Ronnie Caplane, Commissioner of the California Workers’ Compensation Appeals Board, served as keynote speaker at the Women Executives in Workers’ Compensation pre-conference event at the 2015 California Workers’ Compensation & Risk Conference, where she spoke on the status of women in corporate environments and how to rise to the top.
According to Caplane, prior to the 1960’s, women were not represented in law school. Women started emerging in law school during the Vietnam War. Today, approximately 50% of law school classes consist of women. However, somehow the percentage of women who are managing partners has not changed in the past two decades. Only 6% of executives in the insurance industry are women. Somehow, with all the progress, women are still not making it to the top.
Why is this the case?
Work ethic is not the problem. Many companies hire women in entry-level positions and lose them over the years to turnover. Also, the work environment is not family friendly. The influx of women should have dictated this change, but it has not happened rapidly enough. Women need to create an environment where women and men can equally thrive.
This is not a woman’s issue. This is a corporate and cultural issue that needs to be discussed and changed by including both genders in the conversation. The women who went before us struggled to get the privileges that we have, but the fight continues. Women have to work for the rights we obtain.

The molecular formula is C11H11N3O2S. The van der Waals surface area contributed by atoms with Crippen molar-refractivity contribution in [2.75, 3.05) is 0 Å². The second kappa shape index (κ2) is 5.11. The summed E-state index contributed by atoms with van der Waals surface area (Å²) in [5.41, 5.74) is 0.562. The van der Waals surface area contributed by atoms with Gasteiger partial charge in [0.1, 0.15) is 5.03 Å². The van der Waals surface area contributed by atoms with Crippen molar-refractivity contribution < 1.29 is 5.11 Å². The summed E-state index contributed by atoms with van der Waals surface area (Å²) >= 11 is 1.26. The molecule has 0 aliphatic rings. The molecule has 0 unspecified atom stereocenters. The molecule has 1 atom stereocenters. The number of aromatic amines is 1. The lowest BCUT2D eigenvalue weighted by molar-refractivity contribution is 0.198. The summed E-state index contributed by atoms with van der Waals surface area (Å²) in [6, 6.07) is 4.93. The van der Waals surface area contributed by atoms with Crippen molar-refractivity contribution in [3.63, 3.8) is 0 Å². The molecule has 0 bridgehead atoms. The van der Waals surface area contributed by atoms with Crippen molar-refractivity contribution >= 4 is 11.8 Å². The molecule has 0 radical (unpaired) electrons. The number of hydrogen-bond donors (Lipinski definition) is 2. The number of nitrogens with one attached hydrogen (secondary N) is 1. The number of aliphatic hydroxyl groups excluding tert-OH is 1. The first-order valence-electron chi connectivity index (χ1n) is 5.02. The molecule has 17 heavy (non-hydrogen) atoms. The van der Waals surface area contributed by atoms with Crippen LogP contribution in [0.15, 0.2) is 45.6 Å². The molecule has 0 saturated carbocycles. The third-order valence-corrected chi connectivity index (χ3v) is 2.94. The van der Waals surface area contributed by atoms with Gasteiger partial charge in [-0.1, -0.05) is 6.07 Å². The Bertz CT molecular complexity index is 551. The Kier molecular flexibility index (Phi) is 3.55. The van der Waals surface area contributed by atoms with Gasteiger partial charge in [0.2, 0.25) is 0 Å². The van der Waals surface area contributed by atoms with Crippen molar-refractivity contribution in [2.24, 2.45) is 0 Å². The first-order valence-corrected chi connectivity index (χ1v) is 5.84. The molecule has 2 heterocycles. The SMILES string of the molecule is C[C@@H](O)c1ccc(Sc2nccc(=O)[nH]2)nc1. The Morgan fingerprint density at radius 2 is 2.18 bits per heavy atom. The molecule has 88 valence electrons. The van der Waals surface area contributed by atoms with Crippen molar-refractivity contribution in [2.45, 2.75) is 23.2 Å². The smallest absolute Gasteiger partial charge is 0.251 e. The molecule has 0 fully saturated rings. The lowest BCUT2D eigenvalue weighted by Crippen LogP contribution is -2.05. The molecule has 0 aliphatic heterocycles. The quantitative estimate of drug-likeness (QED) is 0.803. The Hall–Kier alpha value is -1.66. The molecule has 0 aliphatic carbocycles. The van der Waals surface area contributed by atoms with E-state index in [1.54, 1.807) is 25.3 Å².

How to rise to a leadership position:
Have leadership qualities. Women, by nature, are quick to apologize and take the blame. This is not something that a leader does and by acting in that manner does not help our cases. Also, take credit for the good things that you do.
How you get your foot in the door doesn’t matter as much as what you do when you get through that door. Once you get the opportunity, you have to work hard to prove you deserve it. You have to take chances and be willing to grow.
Challenge yourself. Nothing comes easy in the corporate or political world and nothing will be handed to you.
Understand your environment. How are decisions made? Also, network…but after you create it, nurture that network. Finally, form alliances with other women AND men in your office. As you are moving forward, reach back and pull other women along but include men because they help make the changes that will help women advance.
Speak up. This is something that women need to learn how to do more often. Ask why there are few women in leadership positions to put the spotlight on the issue. Having this courage can help move this struggle forward.